Author: Patrick Nwosu
Title: Theory and Practice of Secrecy: Focus on Okonko and Ogboni Societies in Africa
Reviewer: Rowland Olonishuwa
In his epic work, Kurunmi, Prof. Ola Rotimi questioned that: “what is man without knowledge of himself? We have tradition, the scared laws of the people left by our fathers to guide our lives.”
Long before the influx of foreign religions and societies, Africans were guided and guarded by taboos and secrets which made up the tradition of the people. And these instruments of cohesion were administered by a select few, usually elders, and on very few occasions, the powerful.
However, with the advent of foreign religions these very instruments were attacked, ridiculed and abused and described as out-dated, outright evil and anti-social. To be relevant and accepted, foreign religions had to turn a blind eye to the good some societies were doing for their communities. Proponents of these foreign religions outrightly denounced every association, group or society perceived as ‘rivals’ to their messages.
It is this inaccuracy that the book, Theory and Practice of Secrecy: Focus on Okonko and Ogboni Societies in Africa by Patrick Nwosu seeks to right. According to Benson Igboin, who wrote the foreword, the author’s focus on Okonko and Ogboni societies gives the work “a cross-cultural imperative that bespeaks unity in a culturally diverse and ethnically contested space like Nigeria. That such similarities exist independently does not only call for intense interest in the project of humanization in Nigeria but also one that should functionally lead to social cohesion among the diverse people.”
More than that, the book sieves the good from the bad; the author, a Catholic priest, discuses the metamorphosis of the Church’s initial stance against secret societies and concludes that “discovering that ancestral secret societies are not enemies of religion, the Church now encourages dialogue with such societies with a view to removing any obstacle to people’s membership therein. Ancestral secret societies are mighty and powerful allies of religion.”
As the title indicates, this book also dwells on secrets as it affects secret societies and the author is of the view that “the maintenance of secrets by societies or any group would constantly elicit fear and concern in any free society…. From the view point of democratic and rational ethics, then, secrecy has the same moral suspicion that exercise of power attracts, due to the tendency to dominate and manipulate the majority thereby creating inequality among people.”
According to Nwosu, secrets, depending on its depth and efficacy give an aura of awe and reverence to the possessor, however, secret societies which are inherently evil use the license of secrets to wreck evil and then cover their tracks successfully.
The author therefore posits that, “to safeguard souls from such evil societies, religious traditions caution people and raise alarm about their existence.” But unlike the foreign religion proponents, Nwosu reveals that “there are other ancestral secret societies which are chiefly concerned with initiation, ancestral cults, and guarding their secret rites. These are traditional associations that have secrets; they are found in almost every community in Africa. Their main purpose is to attain a closer link with the divinities for the ultimate well-being of the whole society.”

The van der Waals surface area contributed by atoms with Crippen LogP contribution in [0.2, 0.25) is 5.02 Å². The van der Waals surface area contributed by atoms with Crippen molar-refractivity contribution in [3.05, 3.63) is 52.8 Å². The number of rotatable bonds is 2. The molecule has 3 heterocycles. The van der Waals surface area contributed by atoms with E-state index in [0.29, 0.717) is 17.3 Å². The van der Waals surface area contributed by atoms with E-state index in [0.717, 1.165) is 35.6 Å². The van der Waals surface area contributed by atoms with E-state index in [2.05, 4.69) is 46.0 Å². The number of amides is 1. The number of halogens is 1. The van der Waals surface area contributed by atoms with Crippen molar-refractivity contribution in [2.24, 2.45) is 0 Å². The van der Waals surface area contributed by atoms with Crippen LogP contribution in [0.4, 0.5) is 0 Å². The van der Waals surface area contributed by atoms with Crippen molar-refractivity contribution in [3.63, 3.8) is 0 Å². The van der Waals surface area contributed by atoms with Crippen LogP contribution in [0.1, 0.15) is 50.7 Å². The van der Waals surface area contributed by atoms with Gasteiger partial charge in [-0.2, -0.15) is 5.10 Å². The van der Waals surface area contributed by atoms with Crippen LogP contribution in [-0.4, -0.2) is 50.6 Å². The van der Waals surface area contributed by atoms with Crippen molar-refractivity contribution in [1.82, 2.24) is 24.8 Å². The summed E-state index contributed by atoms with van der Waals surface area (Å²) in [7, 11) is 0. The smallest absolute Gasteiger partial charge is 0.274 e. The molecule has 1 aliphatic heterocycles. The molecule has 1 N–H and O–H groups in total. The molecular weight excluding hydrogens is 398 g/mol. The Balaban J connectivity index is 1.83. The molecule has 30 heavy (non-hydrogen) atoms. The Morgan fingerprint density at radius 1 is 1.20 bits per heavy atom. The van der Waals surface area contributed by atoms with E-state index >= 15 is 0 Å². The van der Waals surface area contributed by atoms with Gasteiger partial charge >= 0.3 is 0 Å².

One great boon of this book is that the author, though a Christian, does not mince words in exploring the subject matter. There is no ambiguous rhetoric, he lashes out against evil secret societies, exposing their ills and short comings but also commending ancestral societies where necessary.
For example on page 27 he says, “the intent of most ancestral societies in Africa is to ensure closer link with the gods and have greater power in dealing with them.” He goes a step further by defining ancestral secret societies as “associations, whose members agree to conform to rules which themselves, or their predecessors, have established in order to promote laws and order and guard the mysteries surrounding their existence.
In the event of a breach of these ways of life, they also agree to submit to sanctions which are well-defined and known to even the transgressor. Membership is by rigorous and prolonged rites of initiation including large payments.”
Nwosu is of the view that Okonko and Ogboni societies are different from secret societies in the typical context. He asserts that these two societies are “private, voluntary organizations formed to champion the well being of members and the community at large. They are essentially groups of adults inside a global society, who combine to apply rituals and pressures on others in order to attain the common goal of the community.”
The book, Theory and Practice of Secrecy: Focus on Okonko and Ogboni Societies in Africa as the author affirms is an addition toward alleviating the paucity of literature on secret societies. However, the work seems to be meant for academic consumption only. There are no definitions of terms to help readers who are not familiar with the jargons of comparative religions.
But as earlier said the message of the book is clear and unambiguous. And to the best of my knowledge the author did a good job at convincing his readers that not all secret societies are evil and that “societies that insist on maintaining their secrets cannot be associated with criminally willed fraternities.”
In conclusion therefore, Okonko and Ogboni societies, according to the author, practices secrecy for glamour, dignity and discipline while membership “remains a choice not a compulsion,” need we begrudge them then the burden of secrecy they chose to bear?